I started to work on/figuring out the security part in Symfony2 and one part where the docs fail so far is to explain how to import security settings from a bundle. Once I put some thinking into it, it’s pretty easy actually. Simply import the needed security file in your main config file.

His trick is to use the “imports” key in his YAML config file to define the resource to pull from in his config.xml. More information on the format of the security file can be found here in the Symfony documentation. It helps you define authentication mechanisms, authorization models and working with access control and roles.

Source: http://www.phpdeveloper.org/news/16772

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var d = new Date();
r = escape(d.getTime()*Math.random());
document.writeln('’);
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James Morris’ Blog: How to Strip EXIF Data Using Imagick

James Morris’ Blog: How to Strip EXIF Data Using Imagick

James Morris has a quick tutorial today showing how to pull the exif data from a photo and make it into something useful you can either display on on the site or store for categorization.

Today I spent a good amount of time trying to figure out how to strip exif data from an image using Imagick. The first port of call was the (pathetic) documentation at php.net. I searched for ‘exif’ but found nothing. [...] I was tipped off by a colleague to the method Imagick::stripImage() which apparently did what I wanted. The only mention of exif is in a rather helpful comment at the bottom of the page.

This comment pointed him to the Imagick::stripImage() function that pulls off the data and returns exif information (or, as the documentation calls it, “profiles and comments”). His seven line script is included in the post that initializes the Imagick object, pulls in the file and runs the stripImage() method with the option for “exif:*”. The resulting properties are then displayed including aperature value, date taken, exposure time, make and model of the camera, shutter speed, resolution and much more.

Source: http://www.phpdeveloper.org/news/16771

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var d = new Date();
r = escape(d.getTime()*Math.random());
document.writeln('’);
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Srdjan Vranac’s Blog: Custom Repository with DIC in Symfony2

Srdjan Vranac’s Blog: Custom Repository with DIC in Symfony2

Srdjan Vranac has a new post to his blog showing you how to create a custom repository with the dependency injection features that already come with the Symfony2 framework.

I am currently working on some Symfony2 bundles, I needed a custom repository to house hold my custom queries, that part is easy with sf2, and quite nicely explained in the Manual.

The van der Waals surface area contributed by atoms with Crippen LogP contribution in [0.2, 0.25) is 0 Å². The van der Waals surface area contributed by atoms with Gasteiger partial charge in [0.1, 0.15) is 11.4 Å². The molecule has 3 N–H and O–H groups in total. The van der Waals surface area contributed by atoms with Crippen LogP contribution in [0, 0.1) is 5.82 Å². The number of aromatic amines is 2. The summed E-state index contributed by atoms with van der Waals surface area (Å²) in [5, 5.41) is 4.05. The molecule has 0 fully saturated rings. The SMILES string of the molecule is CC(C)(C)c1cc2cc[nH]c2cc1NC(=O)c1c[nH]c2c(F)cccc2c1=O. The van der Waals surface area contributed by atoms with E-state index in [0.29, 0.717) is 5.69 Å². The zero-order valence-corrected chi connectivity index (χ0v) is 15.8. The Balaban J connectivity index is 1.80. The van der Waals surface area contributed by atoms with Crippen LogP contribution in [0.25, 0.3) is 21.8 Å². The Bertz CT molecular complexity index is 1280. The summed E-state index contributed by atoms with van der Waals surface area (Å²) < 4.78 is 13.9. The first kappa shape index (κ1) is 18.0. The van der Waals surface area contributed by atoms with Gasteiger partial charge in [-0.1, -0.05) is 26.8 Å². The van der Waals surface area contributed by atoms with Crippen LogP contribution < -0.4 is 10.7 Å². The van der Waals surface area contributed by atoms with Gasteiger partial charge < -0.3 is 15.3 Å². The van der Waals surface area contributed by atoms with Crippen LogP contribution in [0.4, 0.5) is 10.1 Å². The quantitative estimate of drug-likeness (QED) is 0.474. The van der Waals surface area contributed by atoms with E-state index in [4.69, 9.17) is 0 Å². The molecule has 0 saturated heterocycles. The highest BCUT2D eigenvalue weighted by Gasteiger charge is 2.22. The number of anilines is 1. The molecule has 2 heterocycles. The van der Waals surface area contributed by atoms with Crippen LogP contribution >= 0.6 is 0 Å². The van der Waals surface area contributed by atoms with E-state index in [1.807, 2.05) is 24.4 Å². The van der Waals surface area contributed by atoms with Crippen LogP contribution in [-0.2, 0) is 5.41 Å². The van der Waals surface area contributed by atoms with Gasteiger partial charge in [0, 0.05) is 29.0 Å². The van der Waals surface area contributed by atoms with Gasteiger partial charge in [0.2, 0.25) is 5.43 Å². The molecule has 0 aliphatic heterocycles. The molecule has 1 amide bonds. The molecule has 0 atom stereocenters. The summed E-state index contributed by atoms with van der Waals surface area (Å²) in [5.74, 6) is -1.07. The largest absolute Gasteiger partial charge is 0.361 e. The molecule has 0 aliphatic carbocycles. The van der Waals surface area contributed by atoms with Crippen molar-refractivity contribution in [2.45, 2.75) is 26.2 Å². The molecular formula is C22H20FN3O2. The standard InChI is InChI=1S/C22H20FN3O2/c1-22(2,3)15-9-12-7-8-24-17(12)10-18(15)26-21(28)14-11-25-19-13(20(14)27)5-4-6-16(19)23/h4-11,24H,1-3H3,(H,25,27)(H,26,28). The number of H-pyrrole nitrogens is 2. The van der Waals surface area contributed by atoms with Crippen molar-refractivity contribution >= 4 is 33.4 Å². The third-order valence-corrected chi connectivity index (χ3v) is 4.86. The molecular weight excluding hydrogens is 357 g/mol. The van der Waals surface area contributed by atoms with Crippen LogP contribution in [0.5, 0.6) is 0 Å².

He walks you through the setup of a simple custom repository (a part of a Code4Hire bundle) and a (less elegant) call that can be used to reference it and its methods. To make things a big more clean and take advantage of the full dependency injection features of the framework, he makes a change to move the repository into the services.xml. This defines the container and makes it available to the application directly in function calls (like his render() example near the end of the post).

Source: http://www.phpdeveloper.org/news/16770

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var d = new Date();
r = escape(d.getTime()*Math.random());
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IT World: Lost programming skills

IT World: Lost programming skills

On IT World there’s an interesting article about the programming skills that seem to be lost in today’s coders and how what they may not know might hurt them in the end.

Some of these skills aren’t likely to be needed again, any more than most of us need to know how to ride a horse or (sigh) drive a manual-transmission vehicle. But other skills and “lessons learned” may still or again prove relevant, whether developers are banging their heads against legacy systems, coding for new mobile and embedded devices… or other devices and applications we haven’t yet thought of. [...] Here’s what some industry veterans and seasoned coders think the younger generation doesn’t know … but should.

He’s broken it up into a few different sections – one dealing with the lack of general hardware knowledge by a good section of the today’s developers, another noting that programming is not the same as software engineering (yes, really). He also touches on the lacking idea of “thinking before coding” and how planning for errors has become less and less of an importance.

Source: http://www.phpdeveloper.org/news/16769

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Site News: Blast from the Past – One Year Ago in PHP

Site News: Blast from the Past – One Year Ago in PHPHere’s what was popular in the PHP community one year ago today:

Source: http://www.phpdeveloper.org/news/16768